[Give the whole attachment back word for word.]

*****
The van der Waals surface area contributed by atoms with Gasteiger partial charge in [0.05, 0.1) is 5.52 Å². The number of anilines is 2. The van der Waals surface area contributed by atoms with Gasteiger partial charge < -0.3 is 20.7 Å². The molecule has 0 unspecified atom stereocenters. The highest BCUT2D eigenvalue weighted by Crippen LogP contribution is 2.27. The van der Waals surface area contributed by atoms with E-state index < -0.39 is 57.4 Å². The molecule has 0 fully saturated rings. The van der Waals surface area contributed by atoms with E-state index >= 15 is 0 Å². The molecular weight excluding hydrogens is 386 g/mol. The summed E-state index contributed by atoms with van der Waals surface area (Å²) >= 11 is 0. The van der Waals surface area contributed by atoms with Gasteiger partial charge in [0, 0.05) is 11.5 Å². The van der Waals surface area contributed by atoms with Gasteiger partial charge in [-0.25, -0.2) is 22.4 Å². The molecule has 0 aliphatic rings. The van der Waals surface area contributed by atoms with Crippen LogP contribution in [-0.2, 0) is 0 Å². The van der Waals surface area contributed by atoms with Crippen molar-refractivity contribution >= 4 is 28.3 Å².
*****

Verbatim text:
The van der Waals surface area contributed by atoms with Gasteiger partial charge in [0.05, 0.1) is 5.52 Å². The number of anilines is 2. The van der Waals surface area contributed by atoms with Gasteiger partial charge < -0.3 is 20.7 Å². The molecule has 0 unspecified atom stereocenters. The highest BCUT2D eigenvalue weighted by Crippen LogP contribution is 2.27. The van der Waals surface area contributed by atoms with E-state index < -0.39 is 57.4 Å². The molecule has 0 fully saturated rings. The van der Waals surface area contributed by atoms with E-state index >= 15 is 0 Å². The molecular weight excluding hydrogens is 386 g/mol. The summed E-state index contributed by atoms with van der Waals surface area (Å²) >= 11 is 0. The van der Waals surface area contributed by atoms with Gasteiger partial charge in [0, 0.05) is 11.5 Å². The van der Waals surface area contributed by atoms with Gasteiger partial charge in [-0.25, -0.2) is 22.4 Å². The molecule has 0 aliphatic rings. The van der Waals surface area contributed by atoms with Crippen LogP contribution in [-0.2, 0) is 0 Å². The van der Waals surface area contributed by atoms with Crippen molar-refractivity contribution >= 4 is 28.3 Å².